Cleaning up the desktop and finding things I mean to blog... this funny air-freshener that Donna found. It's quite potent (and smells like hyacinth, not cat butt thank goodness) and right now its in a zip lock in the downstairs of the cat facility, making the place smell quite a bit LESS like real live cat butt.

Saturday, October 06, 2007

Candor Fall Festival

I zipped out for an hour to the Candor Fall Festival this afternoon.

I've always wanted to stop at Side Hill Acres dairy goat farm, so this was my chance. They have 250 pretty happy looking milking goats that really like people. I grew up in cow dairy barns and I have to say, there's something kind of nice about going into a milking barn and having the animals all wander over to get their ears scratched, instead of just acting like they wished you would go away.

Unfortunately they were temporarily sold out of the cheeses I liked the most (perhaps I'll have to stop by tomorrow). They had quite a few crafters, and Bully Hill and Six Mile Creek Vineyards were there. I did a fast loop around the village, stopped at the Wood Carvers Show, and then headed on home due to the pile of work here left to do.

See the schedule at the link above! It sounds like most of the events are going on Sunday as well.

Wildlife rehabbers across the U.S. are likely shuddering this story.

These are the salad days for one lucky skunk. Officer James Kellett said a skunk whose head was stuck in an empty salad dressing jar wandered into the police station's parking lot Thursday in Carrollton Township, near Saginaw and about 80 miles north of Detroit.

Kellett wanted to serve and protect the white-striped weasel, but wasn't interested in any resistance — spray or otherwise. So he grabbed a BB gun used in hunters' safety courses and shot at the jar from about 40 feet.

The shots cracked and shattered the jar, leaving a glass collar around the skunk's neck. With its head free, the skunk ran off.

"I didn't want to use deadly force, and it is a residential area," Kellett told The Saginaw News. "The way he was when he took off, he was able to eat, breathe and spray — and do anything else skunks like to do."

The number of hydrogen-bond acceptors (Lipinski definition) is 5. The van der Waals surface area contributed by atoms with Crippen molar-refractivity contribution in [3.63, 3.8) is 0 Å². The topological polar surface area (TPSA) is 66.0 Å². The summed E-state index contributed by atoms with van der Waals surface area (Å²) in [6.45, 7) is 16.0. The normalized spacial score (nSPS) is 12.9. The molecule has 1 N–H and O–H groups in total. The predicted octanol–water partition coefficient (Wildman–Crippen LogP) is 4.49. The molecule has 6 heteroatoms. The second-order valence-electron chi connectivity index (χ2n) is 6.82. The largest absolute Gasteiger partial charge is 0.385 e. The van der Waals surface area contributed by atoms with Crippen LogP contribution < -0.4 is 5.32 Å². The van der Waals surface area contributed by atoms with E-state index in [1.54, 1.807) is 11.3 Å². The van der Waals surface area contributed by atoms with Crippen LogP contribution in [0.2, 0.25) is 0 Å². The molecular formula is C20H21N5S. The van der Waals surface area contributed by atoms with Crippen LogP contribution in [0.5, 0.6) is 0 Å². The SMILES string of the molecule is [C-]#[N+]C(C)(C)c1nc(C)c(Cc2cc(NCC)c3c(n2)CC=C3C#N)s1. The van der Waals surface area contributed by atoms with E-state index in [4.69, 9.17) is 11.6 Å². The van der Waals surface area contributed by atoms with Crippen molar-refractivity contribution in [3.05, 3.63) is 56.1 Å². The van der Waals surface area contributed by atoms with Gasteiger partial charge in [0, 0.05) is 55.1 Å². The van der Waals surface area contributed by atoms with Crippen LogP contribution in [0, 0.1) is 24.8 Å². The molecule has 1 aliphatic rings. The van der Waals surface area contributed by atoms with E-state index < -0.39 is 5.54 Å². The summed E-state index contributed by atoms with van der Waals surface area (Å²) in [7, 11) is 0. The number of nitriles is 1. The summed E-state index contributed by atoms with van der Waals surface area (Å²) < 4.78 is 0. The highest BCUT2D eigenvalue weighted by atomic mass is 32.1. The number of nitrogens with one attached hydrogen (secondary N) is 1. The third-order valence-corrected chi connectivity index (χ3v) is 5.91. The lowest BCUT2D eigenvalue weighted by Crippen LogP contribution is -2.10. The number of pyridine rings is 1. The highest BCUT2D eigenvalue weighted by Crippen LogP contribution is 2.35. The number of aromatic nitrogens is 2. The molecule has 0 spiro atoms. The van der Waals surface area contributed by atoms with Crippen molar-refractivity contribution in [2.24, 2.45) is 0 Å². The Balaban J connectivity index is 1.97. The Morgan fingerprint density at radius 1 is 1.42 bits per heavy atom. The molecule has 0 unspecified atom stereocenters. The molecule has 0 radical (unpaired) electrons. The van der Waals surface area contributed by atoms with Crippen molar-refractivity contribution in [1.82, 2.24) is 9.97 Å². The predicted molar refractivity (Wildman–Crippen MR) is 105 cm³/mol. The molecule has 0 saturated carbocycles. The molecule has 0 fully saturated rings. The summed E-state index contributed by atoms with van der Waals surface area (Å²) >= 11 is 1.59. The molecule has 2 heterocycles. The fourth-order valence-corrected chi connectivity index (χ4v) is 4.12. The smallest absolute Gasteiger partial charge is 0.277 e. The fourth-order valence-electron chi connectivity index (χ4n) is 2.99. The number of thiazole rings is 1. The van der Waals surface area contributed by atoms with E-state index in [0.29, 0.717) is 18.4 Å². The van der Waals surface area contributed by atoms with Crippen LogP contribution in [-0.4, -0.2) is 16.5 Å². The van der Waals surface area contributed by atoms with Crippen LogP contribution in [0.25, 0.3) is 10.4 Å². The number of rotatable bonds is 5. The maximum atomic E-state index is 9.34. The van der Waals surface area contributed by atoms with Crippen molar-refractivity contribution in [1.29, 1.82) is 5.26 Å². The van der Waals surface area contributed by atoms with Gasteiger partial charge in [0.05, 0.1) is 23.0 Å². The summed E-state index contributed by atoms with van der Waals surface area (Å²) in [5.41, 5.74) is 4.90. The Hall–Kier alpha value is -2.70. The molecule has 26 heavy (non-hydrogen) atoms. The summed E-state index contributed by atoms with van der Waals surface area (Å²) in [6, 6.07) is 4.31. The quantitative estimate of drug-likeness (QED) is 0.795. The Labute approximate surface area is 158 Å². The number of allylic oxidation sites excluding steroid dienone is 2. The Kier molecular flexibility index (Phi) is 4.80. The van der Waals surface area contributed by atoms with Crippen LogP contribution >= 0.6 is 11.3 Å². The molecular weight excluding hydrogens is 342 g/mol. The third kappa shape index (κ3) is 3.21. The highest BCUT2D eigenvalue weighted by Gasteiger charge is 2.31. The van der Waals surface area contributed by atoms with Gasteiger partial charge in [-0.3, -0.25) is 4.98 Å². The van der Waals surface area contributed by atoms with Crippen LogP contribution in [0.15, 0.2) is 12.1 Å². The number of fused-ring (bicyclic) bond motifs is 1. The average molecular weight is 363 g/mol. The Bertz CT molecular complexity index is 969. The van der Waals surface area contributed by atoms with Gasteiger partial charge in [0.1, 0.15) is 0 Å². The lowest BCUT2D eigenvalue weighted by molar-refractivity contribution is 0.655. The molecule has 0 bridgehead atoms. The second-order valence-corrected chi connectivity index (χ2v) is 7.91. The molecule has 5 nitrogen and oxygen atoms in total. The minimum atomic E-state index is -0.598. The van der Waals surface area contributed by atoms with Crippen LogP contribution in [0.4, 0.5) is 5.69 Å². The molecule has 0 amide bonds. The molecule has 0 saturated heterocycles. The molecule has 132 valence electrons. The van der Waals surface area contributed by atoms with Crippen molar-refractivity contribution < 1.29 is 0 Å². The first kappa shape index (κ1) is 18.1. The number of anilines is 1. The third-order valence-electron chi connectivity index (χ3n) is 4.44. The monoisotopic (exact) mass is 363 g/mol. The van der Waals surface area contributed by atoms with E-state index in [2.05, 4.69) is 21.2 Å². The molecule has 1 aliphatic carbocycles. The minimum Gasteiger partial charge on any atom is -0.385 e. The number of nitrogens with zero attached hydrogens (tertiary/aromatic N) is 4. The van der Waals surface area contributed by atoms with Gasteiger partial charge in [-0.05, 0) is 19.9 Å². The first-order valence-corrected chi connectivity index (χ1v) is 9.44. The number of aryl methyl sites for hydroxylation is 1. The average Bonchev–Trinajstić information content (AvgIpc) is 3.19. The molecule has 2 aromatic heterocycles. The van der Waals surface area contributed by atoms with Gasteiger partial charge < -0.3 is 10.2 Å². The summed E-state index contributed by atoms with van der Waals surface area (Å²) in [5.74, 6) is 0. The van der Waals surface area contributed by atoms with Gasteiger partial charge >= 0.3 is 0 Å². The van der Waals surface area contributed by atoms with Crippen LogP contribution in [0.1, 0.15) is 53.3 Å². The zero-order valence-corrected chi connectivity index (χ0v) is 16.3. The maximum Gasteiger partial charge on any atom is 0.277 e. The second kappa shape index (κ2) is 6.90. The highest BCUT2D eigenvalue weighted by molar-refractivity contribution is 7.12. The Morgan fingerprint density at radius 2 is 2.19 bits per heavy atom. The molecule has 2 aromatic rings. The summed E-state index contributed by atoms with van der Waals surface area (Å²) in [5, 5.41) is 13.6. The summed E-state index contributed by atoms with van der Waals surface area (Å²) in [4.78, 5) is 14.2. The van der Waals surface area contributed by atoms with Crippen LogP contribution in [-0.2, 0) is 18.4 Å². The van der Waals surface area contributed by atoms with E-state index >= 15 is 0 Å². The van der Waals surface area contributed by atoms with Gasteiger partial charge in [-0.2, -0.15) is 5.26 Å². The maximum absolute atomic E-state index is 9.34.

Kellett didn't get much in the way of gratitude, but he's grateful the skunk didn't spray. And the makers of T. Marzetti's salad dressing are sending the officer coupons good for free dressing as a reward.

This is NOT a good thing. This is not the way to handle a skunk in this situation. This should not be in the media as a good way to handle a skunk in this situation.

As much as the idea of getting sprayed by a skunk gives us all heart palpatation, you can do almost anything to a skunk, if you speak to the animal, and approach calmly with a towel or sheet (not plastic, which rustles)--and you will not get sprayed.

Step one is NOT "get out a gun" but "call someone who is familiar with handling wildlife."

In this case I would have found a square garbage can and set it on its side along a building wall. With a towel or sheet I would have gently herded the skunk into it. The skunk would not be able to jump out once the garbage can was tipped back up on end. The sheet could be laid gently over the skunk, you reach around under the sheet and grap the jar, and allow the SKUNK to pull out of the jar.

If the jar is on too tightly, you call a vet, who can tranquilize the skunk right in the garbage can.

I once had a skunk who was in the middle of a college campus going round and round in circles with a yogurt cup on his head. I was able to just go over with a feral cat den, set it over him, and slide the door closed. Then I took him home, cover the den with a sheet, got a set of pliers, reached in and grabbed the cup, and let him pull it off.

Unfortunately this left a ring of plastic around the skunks neck. So I gave him a bit of time to calm down, and grabbed the ring with the pliers, and let him pull back.

Then I took him back where I had caught him and let him go.

So far, with the countless skunks I've had to round up, skunks have only sprayed when I've had to catchpole them (and then they sprayed in the cat crate that I set them in...not on me, thank goodness). I've since learned that herding them into confinement is the best way to go. As long as you speak to the skunk so it knows you are there (they are nearsighted and spray when alarmed), and handle him carefully, and take your time, you'll be alright.

There was once a skunk in a highway with a six pack holder stuck on its head. Given the heavy traffic, I ended up just running out, laying a towel over the skunk, bundling it up, and taking it to my car (I don't recommend this unless you are willing to take the risk of getting sprayed--it was an emergency. People were stopping to gawk and an accident was sure to happen). Another time there was a skunk in a small box in a dumpster. He refused to come out from the box, so I just shut the lid on him, laid a towel over it, and carried the skunk, box and all, into the woods a few feet away and set it down.

I have to say, the wide-eyed looks I got from people as I walked down the sidewalk with a box and a skunk tail hanging out, was worth it.

This poor skunk in this story is now out there with a ring of broken glass around its neck. And because it "looks OK" we tell ourselves "Of COURSE he's OK."

He's not. He's likely going to die a long slow death because of that broken glass around his neck. The cop would have done better to shoot him outright (although that would indeed have caused the skunk to spray).

This is not a good story. I can't blame the cop for using the tools he had available, but in this case someone should have just called someone who isn't afraid of skunks and who preferably is rabies vaccinated. Perhaps they tried, and no one would help.

But I can't help but feel sorry for the skunk.